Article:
Repentance—Cause for Celebration

“Only repentance leads to the sunlit uplands of a better life,” Elder D. Todd Christofferson of the Quorum of the Twelve Apostles said. “And, of course, only through repentance do we gain access to the atoning grace of Jesus Christ and salvation. Repentance is a divine gift, and there should be a smile on our faces when we speak of it. It points us to freedom, confidence, and peace. Rather than interrupting the celebration, the gift of repentance is the cause for true celebration.”

Without repentance, there is no real progress or improvement in life, he said. “Pretending there is no sin does not lessen its burden and pain. Suffering for sin does not by itself change anything for the better.”

Although repentance is not easy, he said, it will refine our spirits and increase our testimony of a loving Savior. “Repentance means striving to change,” he said. “It would mock the Savior’s suffering in the Garden of Gethsemane and on the cross for us to expect that He should transform us into angelic beings with no real effort on our part. Rather, we seek His grace to complement and reward our most diligent efforts.”

Elder Christofferson said that the Lord is pleased when we strive to repent. “Surely the Lord smiles upon one who desires to come to judgment worthily, who resolutely labors day by day to replace weakness with strength. Real repentance, real change may require repeated attempts, but there is something refining and holy in such striving.”

True Repentance

Repentance is one of the fundamental principles of the gospel. The Articles of Faith state, “We believe that the first principles and ordinances of the Gospel are: first, Faith in the Lord Jesus Christ; second, Repentance; third, Baptism by immersion for the remission of sins; fourth, Laying on of hands for the gift of the Holy Ghost” (Articles of Faith 1:4).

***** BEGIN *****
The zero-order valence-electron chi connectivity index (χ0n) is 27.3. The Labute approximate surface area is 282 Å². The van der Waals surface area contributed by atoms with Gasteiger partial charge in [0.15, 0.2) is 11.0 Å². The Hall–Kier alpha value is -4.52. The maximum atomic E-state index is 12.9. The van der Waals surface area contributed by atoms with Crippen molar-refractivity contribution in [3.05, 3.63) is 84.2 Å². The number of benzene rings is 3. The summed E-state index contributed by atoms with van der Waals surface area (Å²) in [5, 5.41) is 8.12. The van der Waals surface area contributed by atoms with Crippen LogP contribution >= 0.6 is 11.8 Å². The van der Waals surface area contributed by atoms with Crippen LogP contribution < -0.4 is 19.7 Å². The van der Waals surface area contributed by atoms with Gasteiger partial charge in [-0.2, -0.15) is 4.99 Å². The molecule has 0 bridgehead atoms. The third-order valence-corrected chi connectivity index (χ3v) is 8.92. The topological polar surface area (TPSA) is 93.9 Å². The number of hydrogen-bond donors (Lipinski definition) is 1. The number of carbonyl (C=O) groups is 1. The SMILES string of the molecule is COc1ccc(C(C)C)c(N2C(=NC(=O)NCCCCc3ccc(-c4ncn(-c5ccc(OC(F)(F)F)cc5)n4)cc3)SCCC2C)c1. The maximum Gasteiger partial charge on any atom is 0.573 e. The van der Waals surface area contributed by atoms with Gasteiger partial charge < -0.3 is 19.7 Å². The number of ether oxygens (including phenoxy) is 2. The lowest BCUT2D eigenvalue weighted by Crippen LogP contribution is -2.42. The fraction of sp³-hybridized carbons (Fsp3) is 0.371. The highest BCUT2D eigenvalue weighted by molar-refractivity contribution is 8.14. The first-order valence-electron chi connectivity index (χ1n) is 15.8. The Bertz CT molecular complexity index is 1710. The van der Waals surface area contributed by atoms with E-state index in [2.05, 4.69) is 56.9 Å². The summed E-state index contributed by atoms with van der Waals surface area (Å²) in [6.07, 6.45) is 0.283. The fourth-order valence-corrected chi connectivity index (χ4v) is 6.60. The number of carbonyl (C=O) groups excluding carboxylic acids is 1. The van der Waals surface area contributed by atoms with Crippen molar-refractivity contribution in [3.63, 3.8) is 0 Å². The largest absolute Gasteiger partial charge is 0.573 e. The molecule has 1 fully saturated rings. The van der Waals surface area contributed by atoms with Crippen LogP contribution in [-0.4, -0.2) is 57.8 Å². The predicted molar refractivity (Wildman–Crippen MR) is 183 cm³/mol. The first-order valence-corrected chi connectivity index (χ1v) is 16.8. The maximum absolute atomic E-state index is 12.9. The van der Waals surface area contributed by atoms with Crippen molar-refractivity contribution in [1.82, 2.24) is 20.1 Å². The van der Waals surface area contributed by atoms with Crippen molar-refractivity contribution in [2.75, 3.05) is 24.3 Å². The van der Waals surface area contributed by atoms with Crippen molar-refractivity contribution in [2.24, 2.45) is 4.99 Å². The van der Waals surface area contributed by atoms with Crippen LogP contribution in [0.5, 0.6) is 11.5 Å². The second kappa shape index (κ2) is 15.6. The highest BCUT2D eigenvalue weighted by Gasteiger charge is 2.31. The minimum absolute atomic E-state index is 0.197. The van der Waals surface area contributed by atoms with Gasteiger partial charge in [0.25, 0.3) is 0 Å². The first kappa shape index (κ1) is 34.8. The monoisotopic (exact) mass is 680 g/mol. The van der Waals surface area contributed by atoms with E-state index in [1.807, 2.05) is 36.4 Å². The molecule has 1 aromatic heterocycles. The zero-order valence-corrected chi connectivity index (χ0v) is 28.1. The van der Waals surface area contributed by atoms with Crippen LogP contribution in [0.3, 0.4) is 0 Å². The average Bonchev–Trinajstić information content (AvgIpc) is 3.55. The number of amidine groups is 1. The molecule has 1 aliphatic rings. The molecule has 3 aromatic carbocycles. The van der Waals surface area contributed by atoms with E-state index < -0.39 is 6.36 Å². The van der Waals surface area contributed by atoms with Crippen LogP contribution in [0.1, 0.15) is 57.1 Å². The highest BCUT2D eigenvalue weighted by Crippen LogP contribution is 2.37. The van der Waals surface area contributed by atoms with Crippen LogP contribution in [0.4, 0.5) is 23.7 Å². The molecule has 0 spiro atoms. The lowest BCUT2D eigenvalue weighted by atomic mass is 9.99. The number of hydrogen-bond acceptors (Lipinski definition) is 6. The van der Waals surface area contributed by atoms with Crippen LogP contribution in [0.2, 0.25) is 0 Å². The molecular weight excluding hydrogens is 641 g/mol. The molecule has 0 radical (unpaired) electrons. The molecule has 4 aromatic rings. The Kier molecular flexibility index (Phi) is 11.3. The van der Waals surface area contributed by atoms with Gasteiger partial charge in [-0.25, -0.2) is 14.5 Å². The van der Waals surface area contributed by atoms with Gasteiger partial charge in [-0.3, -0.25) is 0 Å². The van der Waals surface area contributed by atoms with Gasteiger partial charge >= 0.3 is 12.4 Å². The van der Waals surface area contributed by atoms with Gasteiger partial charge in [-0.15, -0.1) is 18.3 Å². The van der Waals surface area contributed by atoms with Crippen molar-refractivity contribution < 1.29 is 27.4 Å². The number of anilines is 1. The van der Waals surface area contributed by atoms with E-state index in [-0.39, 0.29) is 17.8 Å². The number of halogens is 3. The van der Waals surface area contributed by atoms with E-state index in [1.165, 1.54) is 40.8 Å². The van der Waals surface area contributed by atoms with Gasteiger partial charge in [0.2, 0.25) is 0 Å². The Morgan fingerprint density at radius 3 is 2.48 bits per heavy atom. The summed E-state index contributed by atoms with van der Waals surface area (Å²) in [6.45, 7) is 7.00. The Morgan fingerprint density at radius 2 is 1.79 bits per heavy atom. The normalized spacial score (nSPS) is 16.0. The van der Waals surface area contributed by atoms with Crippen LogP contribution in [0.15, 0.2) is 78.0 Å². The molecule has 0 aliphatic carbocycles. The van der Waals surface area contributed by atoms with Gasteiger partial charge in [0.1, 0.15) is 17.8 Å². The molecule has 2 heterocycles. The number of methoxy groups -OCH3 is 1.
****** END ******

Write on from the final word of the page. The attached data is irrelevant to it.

President Dieter F. Uchtdorf, Second Counselor in the First Presidency, said, “True repentance brings us back to doing what is right. To truly repent we must recognize our sins and feel remorse, or godly sorrow, and confess those sins to God. If our sins are serious, we must also confess them to our authorized priesthood leader. We need to ask God for forgiveness and do all we can to correct whatever harm our actions may have caused. Repentance means a change of mind and heart—we stop doing things that are wrong, and we start doing things that are right. It brings us a fresh attitude toward God, oneself, and life in general.”

Through the Atonement

Without repentance, we would be unable to return to our Heavenly Father. “Only the life, teachings, and particularly the Atonement of Jesus Christ can release us from this otherwise impossible predicament,” said Elder Richard G. Scott of the Quorum of the Twelve Apostles. “Each of us has made mistakes, large or small, which if unresolved will keep us from the presence of God.”

He said, “For this reason, the Atonement of Jesus Christ is the single most significant event that ever has or ever will occur. This selfless act of infinite consequence, performed by a single glorified personage, has eternal impact in the life of every son and daughter of our Father in Heaven—without exception. It shatters the bonds of death. It justifies our finally being judged by the Master. It can prevent an eternity under the control of the devil. It opens the gates to exaltation and eternal life for all who qualify for forgiveness through repentance and obedience.”